© 2014

An Introduction to Markov Processes


Part of the Graduate Texts in Mathematics book series (GTM, volume 230)

Table of contents

  1. Front Matter
    Pages I-XVII
  2. Daniel W. Stroock
    Pages 1-23
  3. Daniel W. Stroock
    Pages 25-47
  4. Daniel W. Stroock
    Pages 49-71
  5. Daniel W. Stroock
    Pages 99-136
  6. Daniel W. Stroock
    Pages 137-177
  7. Daniel W. Stroock
    Pages 179-198
  8. Back Matter
    Pages 199-203

About this book


This book provides a rigorous but elementary introduction to the theory of Markov Processes on a countable state space. It should be accessible to students with a solid undergraduate background in mathematics, including students from engineering, economics, physics, and biology. Topics covered are: Doeblin's theory, general ergodic properties, and continuous time processes. Applications are dispersed throughout the book. In addition, a whole chapter is devoted to reversible processes and the use of their associated Dirichlet forms to estimate the rate of convergence to equilibrium. These results are then applied to the analysis of the Metropolis (a.k.a simulated annealing) algorithm.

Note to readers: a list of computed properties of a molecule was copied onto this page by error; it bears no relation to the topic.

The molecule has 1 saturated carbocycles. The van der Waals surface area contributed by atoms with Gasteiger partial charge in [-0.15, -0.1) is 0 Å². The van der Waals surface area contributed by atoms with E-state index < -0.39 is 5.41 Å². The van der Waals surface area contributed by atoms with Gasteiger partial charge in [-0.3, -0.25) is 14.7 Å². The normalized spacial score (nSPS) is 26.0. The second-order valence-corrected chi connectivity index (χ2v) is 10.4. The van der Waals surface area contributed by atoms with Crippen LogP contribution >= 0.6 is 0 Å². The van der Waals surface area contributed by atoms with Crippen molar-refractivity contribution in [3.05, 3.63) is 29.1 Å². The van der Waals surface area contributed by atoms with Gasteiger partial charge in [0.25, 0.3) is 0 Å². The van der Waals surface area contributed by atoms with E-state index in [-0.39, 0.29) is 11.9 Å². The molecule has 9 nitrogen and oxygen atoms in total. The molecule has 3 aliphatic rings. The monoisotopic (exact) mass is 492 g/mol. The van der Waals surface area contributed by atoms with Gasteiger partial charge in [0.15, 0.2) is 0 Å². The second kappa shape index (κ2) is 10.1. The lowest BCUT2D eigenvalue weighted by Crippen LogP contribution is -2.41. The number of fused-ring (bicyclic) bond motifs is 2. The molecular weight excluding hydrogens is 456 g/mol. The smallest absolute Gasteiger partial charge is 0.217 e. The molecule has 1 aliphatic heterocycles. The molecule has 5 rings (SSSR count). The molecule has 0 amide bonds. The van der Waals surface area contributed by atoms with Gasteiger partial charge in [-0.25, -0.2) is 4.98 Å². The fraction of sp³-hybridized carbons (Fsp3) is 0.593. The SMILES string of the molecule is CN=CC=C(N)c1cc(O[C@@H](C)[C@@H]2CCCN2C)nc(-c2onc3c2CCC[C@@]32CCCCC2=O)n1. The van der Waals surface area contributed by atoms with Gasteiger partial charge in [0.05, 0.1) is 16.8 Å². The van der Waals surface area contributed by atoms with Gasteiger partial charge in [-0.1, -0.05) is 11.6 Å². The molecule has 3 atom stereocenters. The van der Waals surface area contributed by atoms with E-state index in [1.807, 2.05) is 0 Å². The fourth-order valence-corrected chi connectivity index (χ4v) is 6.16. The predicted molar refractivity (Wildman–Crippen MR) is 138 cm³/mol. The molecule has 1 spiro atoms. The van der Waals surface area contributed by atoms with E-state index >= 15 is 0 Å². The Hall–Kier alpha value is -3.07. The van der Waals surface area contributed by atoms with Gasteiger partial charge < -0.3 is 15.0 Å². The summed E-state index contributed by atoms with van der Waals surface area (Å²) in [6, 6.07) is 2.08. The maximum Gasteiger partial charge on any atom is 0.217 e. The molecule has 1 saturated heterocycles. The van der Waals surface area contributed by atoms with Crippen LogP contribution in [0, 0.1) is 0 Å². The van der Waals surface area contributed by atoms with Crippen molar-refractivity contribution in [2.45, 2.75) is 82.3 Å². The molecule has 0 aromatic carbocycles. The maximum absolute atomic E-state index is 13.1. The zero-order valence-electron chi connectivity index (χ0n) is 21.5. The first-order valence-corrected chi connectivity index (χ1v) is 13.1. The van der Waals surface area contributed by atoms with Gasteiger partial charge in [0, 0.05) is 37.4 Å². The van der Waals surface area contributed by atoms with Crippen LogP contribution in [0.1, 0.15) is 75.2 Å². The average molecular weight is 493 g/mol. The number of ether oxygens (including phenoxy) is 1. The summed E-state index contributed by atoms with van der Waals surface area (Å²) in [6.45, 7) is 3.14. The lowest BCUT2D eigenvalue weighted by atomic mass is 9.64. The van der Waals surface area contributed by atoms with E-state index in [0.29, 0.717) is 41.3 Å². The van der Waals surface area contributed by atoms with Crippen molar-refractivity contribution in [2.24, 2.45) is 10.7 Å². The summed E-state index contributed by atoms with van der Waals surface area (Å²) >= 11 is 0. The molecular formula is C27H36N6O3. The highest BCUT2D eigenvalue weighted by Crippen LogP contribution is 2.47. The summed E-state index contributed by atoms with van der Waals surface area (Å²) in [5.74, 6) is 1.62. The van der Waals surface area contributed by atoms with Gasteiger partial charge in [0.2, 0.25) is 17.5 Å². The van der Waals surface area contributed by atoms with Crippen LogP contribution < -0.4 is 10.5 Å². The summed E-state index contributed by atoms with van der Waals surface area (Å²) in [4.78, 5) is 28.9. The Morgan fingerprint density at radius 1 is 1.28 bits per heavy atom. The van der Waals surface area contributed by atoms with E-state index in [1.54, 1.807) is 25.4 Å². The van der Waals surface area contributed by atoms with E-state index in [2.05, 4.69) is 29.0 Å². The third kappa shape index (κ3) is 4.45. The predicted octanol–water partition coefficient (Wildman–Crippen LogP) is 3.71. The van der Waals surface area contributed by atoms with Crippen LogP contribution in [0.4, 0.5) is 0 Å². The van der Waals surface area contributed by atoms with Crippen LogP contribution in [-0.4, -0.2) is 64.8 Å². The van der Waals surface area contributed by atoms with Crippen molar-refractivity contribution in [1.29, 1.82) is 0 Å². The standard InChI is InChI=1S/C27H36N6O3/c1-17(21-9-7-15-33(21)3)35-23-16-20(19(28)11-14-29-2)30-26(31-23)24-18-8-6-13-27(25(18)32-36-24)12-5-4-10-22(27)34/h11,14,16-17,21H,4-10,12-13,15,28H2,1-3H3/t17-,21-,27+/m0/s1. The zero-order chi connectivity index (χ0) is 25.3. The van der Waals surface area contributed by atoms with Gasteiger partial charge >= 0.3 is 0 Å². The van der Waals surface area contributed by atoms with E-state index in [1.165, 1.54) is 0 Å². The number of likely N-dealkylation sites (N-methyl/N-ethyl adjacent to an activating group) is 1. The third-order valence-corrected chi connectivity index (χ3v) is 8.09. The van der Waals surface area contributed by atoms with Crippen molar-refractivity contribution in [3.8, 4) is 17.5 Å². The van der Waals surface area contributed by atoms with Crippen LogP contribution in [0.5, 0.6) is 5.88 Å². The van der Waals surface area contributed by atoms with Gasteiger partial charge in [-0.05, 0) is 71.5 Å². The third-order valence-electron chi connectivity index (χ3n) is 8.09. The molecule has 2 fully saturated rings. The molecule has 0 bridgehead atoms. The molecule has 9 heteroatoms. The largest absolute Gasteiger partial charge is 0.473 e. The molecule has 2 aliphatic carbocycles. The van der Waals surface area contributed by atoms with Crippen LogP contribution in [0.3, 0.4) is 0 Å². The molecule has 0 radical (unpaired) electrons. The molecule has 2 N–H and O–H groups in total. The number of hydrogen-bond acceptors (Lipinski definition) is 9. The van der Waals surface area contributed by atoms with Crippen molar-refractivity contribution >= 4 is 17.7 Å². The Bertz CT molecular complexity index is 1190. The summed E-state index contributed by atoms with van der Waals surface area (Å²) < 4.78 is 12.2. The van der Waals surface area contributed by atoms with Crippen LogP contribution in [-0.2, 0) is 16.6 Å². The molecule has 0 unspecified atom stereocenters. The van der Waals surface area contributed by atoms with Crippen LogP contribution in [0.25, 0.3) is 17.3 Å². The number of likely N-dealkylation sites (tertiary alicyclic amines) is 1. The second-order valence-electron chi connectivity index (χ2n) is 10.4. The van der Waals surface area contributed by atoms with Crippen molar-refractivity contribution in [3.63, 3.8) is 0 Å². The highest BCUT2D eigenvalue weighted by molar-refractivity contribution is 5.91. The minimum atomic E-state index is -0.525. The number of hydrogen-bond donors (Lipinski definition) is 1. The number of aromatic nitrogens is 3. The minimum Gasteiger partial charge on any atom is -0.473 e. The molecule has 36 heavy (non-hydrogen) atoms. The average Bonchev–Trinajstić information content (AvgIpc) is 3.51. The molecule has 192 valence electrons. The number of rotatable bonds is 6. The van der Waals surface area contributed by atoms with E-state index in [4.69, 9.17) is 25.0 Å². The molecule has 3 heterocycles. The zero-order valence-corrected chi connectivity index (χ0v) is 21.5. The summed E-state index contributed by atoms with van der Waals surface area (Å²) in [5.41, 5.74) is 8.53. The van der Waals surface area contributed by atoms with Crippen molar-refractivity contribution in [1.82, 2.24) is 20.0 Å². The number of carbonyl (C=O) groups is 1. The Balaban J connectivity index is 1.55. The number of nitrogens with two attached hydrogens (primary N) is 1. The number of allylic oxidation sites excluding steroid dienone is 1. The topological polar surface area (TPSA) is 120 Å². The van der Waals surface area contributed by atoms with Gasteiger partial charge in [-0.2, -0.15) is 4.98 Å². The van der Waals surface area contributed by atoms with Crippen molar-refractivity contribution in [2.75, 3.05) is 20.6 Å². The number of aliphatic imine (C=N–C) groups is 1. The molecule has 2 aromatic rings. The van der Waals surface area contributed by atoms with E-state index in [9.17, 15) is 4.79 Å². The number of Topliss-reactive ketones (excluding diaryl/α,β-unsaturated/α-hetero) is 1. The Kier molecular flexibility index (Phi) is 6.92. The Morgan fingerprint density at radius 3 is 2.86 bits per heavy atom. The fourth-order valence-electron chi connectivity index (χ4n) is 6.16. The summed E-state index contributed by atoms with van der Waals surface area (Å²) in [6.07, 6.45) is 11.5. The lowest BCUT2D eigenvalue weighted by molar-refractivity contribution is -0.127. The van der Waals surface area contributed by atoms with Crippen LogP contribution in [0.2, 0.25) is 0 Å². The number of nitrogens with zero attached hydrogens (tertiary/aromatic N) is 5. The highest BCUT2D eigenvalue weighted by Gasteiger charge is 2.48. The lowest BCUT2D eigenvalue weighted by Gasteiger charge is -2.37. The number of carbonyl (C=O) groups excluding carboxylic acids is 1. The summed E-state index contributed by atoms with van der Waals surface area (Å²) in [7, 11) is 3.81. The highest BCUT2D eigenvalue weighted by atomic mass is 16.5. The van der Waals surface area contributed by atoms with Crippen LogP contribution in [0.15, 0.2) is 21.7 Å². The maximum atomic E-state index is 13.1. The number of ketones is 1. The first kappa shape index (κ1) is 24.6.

The corrected and enlarged 2nd edition contains a new chapter in which the author develops computational methods for Markov chains on a finite state space. Most intriguing is the section with a new technique for computing stationary measures, which is applied to derivations of Wilson's algorithm and Kirchoff's formula for spanning trees in a connected graph.


60-01, 60J10, 60J27, 60J28, 37L40 Markov chains ergodic theory reversible Markov chains

Authors and affiliations

  1. 1.Department of MathematicsMassachusetts Institute of TechnologyCambridgeUSA

About the authors

Daniel Stroock has held positions at NYU, the University of Colorado, and MIT. In addition, he has visited and lectured at many universities throughout the world. He has authored several books on analysis and various aspects of probability theory and their application to partial differential equations and differential geometry.

Bibliographic information

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